Mr Wallace walked into their weekly meeting in Leinster House today, even though numerous members do not want him back.
This led Mr McGrath to resign as chairman, and to walk out of the meeting. The Dublin Bay North TD had vowed to resign if Mr Wallace returned.
The Wexford TD does not need permission from the others to rejoin the group, which gives him more Dail speaking rights.
Under Dail rules, the group did not have the power to force him out in the first place, and there is nothing they can do to prevent him from rejoining. He initially left when controversy over his tax cheating first erupted in June.
In a statement, Mr McGrath said he is “fed up” with Mr Wallace.
“I am also appalled at the procedures in Dail Eireann, where rules force a group of Independent TDs to have a member that the vast majority don’t want,” Mr McGrath said.
He also took issue with Mr Wallace’s recent comments on loyalty within Leinster House, asking: “Loyalty to what? Tax evasion?”
He said when he went to collect the debt, he was told by the contracts manager at the company to “go to hell”.
Mr Wallace said he looked at getting the money through the legal process but was told by his solicitor it would take up to two years and he would be lucky to get €13,000, after costs.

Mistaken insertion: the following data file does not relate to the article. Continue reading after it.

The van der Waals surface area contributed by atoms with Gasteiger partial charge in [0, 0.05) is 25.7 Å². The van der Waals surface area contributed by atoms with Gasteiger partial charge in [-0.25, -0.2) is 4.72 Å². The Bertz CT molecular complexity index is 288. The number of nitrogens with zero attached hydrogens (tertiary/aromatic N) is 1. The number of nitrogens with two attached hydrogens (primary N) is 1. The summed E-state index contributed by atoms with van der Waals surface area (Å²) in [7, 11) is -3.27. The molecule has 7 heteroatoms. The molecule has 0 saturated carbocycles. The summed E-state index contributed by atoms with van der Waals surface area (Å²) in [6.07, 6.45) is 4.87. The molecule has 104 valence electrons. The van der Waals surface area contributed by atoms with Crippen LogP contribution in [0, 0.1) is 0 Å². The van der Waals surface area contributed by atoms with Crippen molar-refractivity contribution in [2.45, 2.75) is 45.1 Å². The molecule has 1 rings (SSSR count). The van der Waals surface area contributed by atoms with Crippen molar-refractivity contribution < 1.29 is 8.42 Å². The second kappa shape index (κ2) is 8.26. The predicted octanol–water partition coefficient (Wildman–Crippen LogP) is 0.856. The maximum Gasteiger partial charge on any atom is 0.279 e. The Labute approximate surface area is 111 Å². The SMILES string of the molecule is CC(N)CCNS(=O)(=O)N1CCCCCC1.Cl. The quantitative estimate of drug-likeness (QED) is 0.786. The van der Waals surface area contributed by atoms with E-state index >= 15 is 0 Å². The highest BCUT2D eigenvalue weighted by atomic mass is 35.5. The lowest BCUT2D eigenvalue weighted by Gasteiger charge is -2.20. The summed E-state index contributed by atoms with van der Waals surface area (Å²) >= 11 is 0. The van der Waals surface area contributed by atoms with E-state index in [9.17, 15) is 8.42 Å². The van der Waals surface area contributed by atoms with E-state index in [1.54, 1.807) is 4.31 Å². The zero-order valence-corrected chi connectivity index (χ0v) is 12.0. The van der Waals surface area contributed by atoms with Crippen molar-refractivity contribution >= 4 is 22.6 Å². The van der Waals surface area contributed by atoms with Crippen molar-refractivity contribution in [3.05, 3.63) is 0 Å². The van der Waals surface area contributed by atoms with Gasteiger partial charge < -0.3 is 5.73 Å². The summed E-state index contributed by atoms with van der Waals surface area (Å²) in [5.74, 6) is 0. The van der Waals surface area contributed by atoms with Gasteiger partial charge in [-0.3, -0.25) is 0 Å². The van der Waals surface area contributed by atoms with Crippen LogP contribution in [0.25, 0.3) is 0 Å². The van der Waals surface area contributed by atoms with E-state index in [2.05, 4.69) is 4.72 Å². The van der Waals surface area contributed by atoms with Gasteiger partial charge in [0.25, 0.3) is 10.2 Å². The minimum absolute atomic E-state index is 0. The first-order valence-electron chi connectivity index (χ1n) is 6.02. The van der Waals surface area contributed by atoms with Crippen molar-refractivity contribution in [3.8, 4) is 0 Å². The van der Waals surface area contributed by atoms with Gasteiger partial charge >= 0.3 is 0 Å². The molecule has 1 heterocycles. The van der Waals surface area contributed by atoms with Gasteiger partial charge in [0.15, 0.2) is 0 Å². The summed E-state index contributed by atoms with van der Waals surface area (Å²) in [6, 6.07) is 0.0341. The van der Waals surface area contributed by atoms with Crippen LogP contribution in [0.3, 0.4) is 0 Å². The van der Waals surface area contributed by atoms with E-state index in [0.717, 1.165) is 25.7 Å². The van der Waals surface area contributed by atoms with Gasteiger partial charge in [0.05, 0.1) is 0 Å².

He said the following night, he coincidentally met a debt collector in a pub and asked him how he might recover the money.
Mr Wallace said the man told him that for a fee of €4,000, he would “go out to his [the company owner’s] house at eight or nine o’clock at night and knock on his door. ‘I’d put my foot in the door and I’d have a gun with me and I’d give him seven days to pay and generally they pay.’”
Shortly after the incident, the Wexford TD said he arranged to meet a former employee who had moved to the company that owed him money.
“I said, ‘by the way I’m going to get my money from the contractor’.
“‘That’s great’ he says, ‘how did you do it?’
“I said, ‘I haven’t got it yet but I’m going to get it, this guy has guaranteed me I’m going to get it.’”
“I said, ‘well I hired a hitman and I explained to him how he was going to get the money,’” the Wexford TD said.
Mr Wallace recalled how two days later he received a phone call from the owner of the company to discuss the outstanding debt.
“I went to the office and I was there for about five minutes on my own, next thing he came in with the contracts manager – ‘will you take €15,000?’ and I said I’ll take €16,000.
“’’OK’ he said, and I got my €16,000.”
Mr Wallace concluded the interview by saying he would never have “sent a gunman” to the contractor’s door.